At Insightful Ideas, Inc., we have been helping people use technology to make their businesses more profitable for more than 20 years. While we have helped companies improve their bottom line through reducing costs or increasing revenues, our current focus is on dynamic asset allocation – using a service we call Dynamic Rebalancing. This is a refinement on the investment research and financial modeling we have been doing since 1996. Today the typical application of this financial modeling is the creation of Custom Target Date portfolios for corporate 401k plans.
To read more about how we used @Risk for Asset Allocation Modeling with institutional investment clients, check out our Case Study on the Palisade Web Site.
Our asset allocation models use investment asset class return assumptions with asymmetric (non-normal) probability distributions. Since the long-term expected return of equities is near 10% and the standard deviation is near +/- 16%, one might expect that 96% of the time returns should fall between -22% and + 42%. While the S&P 500 came close to the top of that range in 1997 it also fell to the low end in 2002. Interestingly the S&P 500 managed to come close to the top once again in 2013, while more importantly dropping significantly below the ‘expected’ low return in 2008. Our models, like the actual stock market, include a higher than 2% chance that the stock market could fall more than 2 standard deviations..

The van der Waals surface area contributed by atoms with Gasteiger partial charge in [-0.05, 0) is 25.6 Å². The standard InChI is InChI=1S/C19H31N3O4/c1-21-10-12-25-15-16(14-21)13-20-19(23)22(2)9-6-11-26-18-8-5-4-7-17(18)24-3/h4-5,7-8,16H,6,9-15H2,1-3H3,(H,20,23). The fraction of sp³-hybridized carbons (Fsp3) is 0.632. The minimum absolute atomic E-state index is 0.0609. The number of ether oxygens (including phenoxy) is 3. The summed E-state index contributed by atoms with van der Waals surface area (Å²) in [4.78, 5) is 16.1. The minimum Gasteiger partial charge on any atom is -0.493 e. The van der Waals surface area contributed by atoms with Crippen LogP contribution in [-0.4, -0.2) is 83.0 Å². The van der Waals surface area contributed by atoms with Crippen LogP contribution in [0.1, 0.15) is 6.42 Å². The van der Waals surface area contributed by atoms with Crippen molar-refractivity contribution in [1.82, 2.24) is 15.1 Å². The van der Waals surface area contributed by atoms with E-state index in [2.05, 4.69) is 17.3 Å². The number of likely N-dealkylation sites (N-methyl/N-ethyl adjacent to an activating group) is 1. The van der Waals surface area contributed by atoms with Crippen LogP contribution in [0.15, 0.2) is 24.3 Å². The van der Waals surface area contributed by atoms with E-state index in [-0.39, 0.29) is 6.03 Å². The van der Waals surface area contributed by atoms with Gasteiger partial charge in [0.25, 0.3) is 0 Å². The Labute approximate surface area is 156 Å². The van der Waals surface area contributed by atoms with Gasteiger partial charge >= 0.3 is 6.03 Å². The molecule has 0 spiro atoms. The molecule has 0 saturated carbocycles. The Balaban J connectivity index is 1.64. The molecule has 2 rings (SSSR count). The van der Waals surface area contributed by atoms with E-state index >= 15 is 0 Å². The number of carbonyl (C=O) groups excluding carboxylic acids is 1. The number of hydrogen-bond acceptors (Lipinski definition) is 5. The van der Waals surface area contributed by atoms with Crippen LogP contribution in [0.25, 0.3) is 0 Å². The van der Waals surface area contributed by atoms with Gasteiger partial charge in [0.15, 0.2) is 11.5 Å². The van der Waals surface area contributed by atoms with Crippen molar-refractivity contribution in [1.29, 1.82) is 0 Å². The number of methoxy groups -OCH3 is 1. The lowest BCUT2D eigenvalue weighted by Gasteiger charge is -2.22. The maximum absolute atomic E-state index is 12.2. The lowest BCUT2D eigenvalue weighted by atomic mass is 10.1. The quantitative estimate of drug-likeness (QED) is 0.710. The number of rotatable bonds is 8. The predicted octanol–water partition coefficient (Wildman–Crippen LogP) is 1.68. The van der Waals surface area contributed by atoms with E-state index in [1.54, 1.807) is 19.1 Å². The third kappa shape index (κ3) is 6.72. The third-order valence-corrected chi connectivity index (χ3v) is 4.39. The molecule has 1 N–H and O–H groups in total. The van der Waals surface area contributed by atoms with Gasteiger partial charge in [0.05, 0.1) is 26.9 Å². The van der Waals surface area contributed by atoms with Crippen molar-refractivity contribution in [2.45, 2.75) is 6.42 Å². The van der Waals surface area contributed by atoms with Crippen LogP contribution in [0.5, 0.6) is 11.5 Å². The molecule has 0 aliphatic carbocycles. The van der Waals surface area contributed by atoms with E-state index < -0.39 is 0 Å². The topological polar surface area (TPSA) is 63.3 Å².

The goal of these simulation models is to seek an asset allocation which produces the highest total return with the lowest likelihood of producing a negative return by simulating uncertainty in the financial markets. Although this analysis is being used to show how pension plans and foundation endowments can better address their cash flow requirements by being invested in a diversified portfolio of stocks, bonds, and alternative investments, these lessons can also be used by individual investors. Our analysis shows us what could happen to an investment portfolio over a 5 year (or longer) time horizon in the greater than 1 in 50 chance that negative investment returns during some part of that 5 year period were worse than even the “Worst Case Scenario” of a typical analysis. What we find is an investment portfolio with an asset allocation properly balanced between stocks, bonds, and alternative investments should produce better risk adjusted returns than a more conservative approach or the typical 60% stocks and 40% bonds portfolio. Dynamic Rebalancing can improve the risk adjusted returns even more.
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